Moving beyond the downstairs gallery, the home’s common areas beckon with an open floor plan that accentuates the family’s style and personal tastes, and most importantly it provides ease of living and access to lots of family activities. Perhaps the most interesting element is the family room’s large glass window and door wall that brings the outdoors in, offering an expansive view of nature and the ravine.

The pool and veranda make for a great setting overlooking the ravine, complemented by the natural, subtle landscape. And the kids all agree that the backyard, veranda and pool area are their favorite parts of the home, aside from their own rooms, which they personalized and love spending time in.

The kitchen, too, is remarkable. Sus­pended brass and marble open shelves, custom blended blue cabinets and the 18th century Baker’s Hutch incorporated within the cabinetry make a bold style statement. An oversized island allows ample room for mom to prep meals and doubles as a snack/homework bar for the teens.

Upstairs the spaces become more personal. Each kid’s room is customized with unique architectural features, and they have their own common area — a game room, where an oversized sectional is the only formal seating choice. Otherwise a cushioned carpet floor and big pillows provide lounging options.

The master bedroom is also upstairs, on the opposite end of the house from the kids’ spaces. The couple made this decision in order to maximize on the view. “When we wake up, we see the treetops,” said Cheryl. “It’s the most peaceful feeling, with our furnishings and decor all back-dropped with this great view. It’s like art when we look out our window. Only better, because it is real.”

That serene aesthetic is carried into the master bath, where the view is also accessible. An entire wall of Danby marble makes the space as luxurious as it gets. Floating cabinets with under-mount lighting keep things clean and contemporary.

“This is our dream home,” said Cheryl. “It truly has everything in it we love, and the design allows us to be near our children as they grow.”

The house is a culmination and manifestation of more than 14 years of Mike’s building experience expressed in its design, detail, space planning, building materials and practical livability.

“I was trying to buy this lot for over three years,” said Mike. “And I designed this home before I ever purchased the lot. I just knew we would get it. Todd, Don and I really took a leap of faith on this project. Now, as I look at the finished product, see the contentment on the faces of my family and experience the satisfaction I feel when I come home, I know it was definitely worth the wait.”

 

TOP IMAGE CAPTION: This family room is the hub of the home and it allows for both comfort and activity. Custom sofas in J. Robert Scott velvet; 18th century French trumeau from AREA; pillows in Martin Lawrence Ballard fabrics; antique French trunk doubles as a table surface and a television lift; art by Melanie Millar; and paint color here and on walls throughout the home is Creamy by Sherwin Williams. (Photo – TK Images)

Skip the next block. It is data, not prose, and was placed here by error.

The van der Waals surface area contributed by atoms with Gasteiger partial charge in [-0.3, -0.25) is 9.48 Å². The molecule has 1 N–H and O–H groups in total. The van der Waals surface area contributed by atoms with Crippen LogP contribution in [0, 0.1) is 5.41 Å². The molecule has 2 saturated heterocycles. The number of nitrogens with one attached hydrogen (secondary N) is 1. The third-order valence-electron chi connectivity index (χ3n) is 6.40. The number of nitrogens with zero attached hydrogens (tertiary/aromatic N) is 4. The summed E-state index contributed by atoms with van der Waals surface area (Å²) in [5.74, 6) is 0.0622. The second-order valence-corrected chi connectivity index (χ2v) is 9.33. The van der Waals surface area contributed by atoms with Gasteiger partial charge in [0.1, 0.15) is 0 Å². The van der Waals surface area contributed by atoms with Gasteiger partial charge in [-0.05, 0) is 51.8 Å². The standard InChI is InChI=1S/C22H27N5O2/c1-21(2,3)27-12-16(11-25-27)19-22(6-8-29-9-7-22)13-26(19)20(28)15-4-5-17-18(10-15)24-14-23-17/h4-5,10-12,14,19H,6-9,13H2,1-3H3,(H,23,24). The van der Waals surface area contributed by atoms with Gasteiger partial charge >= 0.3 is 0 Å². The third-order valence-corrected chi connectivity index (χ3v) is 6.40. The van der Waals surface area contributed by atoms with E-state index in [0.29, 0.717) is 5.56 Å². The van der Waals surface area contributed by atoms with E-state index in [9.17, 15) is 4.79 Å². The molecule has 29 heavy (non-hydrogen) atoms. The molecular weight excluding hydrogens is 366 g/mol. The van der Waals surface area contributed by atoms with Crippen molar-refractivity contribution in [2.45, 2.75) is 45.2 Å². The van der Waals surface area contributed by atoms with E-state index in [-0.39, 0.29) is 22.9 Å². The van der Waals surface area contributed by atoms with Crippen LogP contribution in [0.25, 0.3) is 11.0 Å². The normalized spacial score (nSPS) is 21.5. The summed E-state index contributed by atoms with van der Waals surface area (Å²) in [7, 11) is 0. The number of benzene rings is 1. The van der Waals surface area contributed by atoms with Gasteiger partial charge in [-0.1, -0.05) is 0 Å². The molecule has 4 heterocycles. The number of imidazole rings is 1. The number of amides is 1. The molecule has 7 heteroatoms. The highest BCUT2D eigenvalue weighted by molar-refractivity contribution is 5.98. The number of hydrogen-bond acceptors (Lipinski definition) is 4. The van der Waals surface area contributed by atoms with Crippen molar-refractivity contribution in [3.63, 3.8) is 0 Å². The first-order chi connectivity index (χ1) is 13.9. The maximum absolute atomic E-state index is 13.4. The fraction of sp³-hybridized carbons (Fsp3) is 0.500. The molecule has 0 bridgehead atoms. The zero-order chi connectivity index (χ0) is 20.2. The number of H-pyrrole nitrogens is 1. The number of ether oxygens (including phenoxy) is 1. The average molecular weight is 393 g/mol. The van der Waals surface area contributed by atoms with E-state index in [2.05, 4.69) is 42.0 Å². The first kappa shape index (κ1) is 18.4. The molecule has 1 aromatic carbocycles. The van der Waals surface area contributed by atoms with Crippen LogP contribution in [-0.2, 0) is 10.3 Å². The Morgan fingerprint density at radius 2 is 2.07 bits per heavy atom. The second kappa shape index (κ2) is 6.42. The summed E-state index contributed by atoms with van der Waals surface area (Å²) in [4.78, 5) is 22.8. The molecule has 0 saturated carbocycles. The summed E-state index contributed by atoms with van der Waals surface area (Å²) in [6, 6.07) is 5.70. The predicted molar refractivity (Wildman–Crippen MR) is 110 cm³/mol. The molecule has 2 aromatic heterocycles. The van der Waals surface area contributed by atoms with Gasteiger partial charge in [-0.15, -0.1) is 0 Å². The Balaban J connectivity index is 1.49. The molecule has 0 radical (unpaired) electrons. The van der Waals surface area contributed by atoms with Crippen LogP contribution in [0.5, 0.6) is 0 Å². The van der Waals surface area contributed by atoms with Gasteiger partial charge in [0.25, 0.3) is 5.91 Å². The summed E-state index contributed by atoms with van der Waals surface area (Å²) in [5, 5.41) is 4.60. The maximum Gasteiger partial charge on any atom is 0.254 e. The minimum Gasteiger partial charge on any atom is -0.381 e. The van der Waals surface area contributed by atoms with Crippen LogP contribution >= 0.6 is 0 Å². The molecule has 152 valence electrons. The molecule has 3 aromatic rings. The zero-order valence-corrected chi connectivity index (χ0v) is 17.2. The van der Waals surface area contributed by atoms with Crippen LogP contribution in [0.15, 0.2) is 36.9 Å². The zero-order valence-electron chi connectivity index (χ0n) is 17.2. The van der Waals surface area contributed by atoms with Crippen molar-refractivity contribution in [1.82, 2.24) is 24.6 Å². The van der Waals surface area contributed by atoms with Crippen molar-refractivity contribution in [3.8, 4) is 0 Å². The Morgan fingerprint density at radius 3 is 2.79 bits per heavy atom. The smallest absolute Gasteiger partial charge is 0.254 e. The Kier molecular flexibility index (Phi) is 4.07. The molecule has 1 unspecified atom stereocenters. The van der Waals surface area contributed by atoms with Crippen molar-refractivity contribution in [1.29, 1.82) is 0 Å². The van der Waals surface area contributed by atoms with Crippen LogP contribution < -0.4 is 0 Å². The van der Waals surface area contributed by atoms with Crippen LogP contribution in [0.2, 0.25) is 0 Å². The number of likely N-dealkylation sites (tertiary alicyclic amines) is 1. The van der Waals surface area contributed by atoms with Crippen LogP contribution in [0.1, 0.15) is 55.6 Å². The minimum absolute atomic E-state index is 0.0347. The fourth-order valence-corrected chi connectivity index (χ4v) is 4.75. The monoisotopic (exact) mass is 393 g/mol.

Contemporary villa nestled in the heart of Memorial. (Photo – TK Images)

 

Less is more at this home’s front entry. Steel window and door unit from Atelier Domingue; Moroccan oil jars from Chateau Domingue; 18th century European shutters from Chateau Domingue (Photo – TK Images)

 

The floating staircase flooded with light from the oversized steel-framed windows provides a spacious, contemporary aesthetic. Round mirror in brass by Artesions; Lucite chairs by Interlude Home; drapes in Robert Allen linen with custom embroidery; and cow drawing in charcoal by Mary Case. (Photo – Jack Thompson)

 

The library is re­markable in both color and design, and doubles as a family gallery with many of the shelves displaying family pictures, kids’ medals and art along with books. Custom swivel chairs from AREA in Os­bourne & Little fabric; ottoman in Duralee linen; drapes in embroidered linen from Robert Allen; and custom blue blended paint mixed by Benjamin Moore. (Photo – TK Images)

 

This home’s kitchen has it all. Form, function, space and beauty. Stained concrete floors by David Miller Designs; brass and marble shelves by James Dawson Design; Calacatta Lincoln marble countertop by Omni Surfaces; and custom blue blended paint mixed by Benjamin Moore. (Photo – TK Images)

 

Walls of steel-framed windows provide a striking view of the backyard from the living and breakfast room. (Photo – TK Images)

 

A powder room comes alive with striking wallpaper by Osborne Little. Custom vanity from reclaimed wood; Belgian stone sink from AREA; and Jean Bois mirror from Wisteria Home. (Photo – Jack Thompson)

 

The cabinet display design in this bar makes it a work of art. Messina Grey marble countertops from Walker Zanger; backlit liquor shadow box by Lighting Illuminations; and Custom designed steel and glass shelves by James Dawson Design. (Photo – TK Images)

 

As part of the front gallery in this home, the dining room makes a quiet statement of elegance. Custom dining room table in Belgian blue stone with reclaimed wood base; nine painted metal panels in acrylic frames by Michelle Williams; and antique Spanish chairs from AREA. (Photo – TK Images)

 

An Industrial bench by AREA along with Pecky Cypress headboard and night stands by Design Woodworks make Mason’s room one where he loves spending his time. (Photo – TK Images)

 

Marshall’s room is personalized with the reclaimed Texas barn-wood wall and striped fabrics. Contemporary-designed bed stool by AREA. (Photo – TK Images)

 

Serenity and privacy are the undertones in the master bedroom. Night stands from Interlude Home; marble lamps by Joe Richard; and mirrors by Bungalow 5 Home. (Photo – Jack Thompson)

 

An entire wall in marble speaks nothing but luxury in the master bath. Danby marble flooring, wall and countertops by Walker Zanger; freestanding tub by Evanescence. (Photo – TK Images)

 

Outdoor space overlooking pool is complete with TV, dining and lounging area.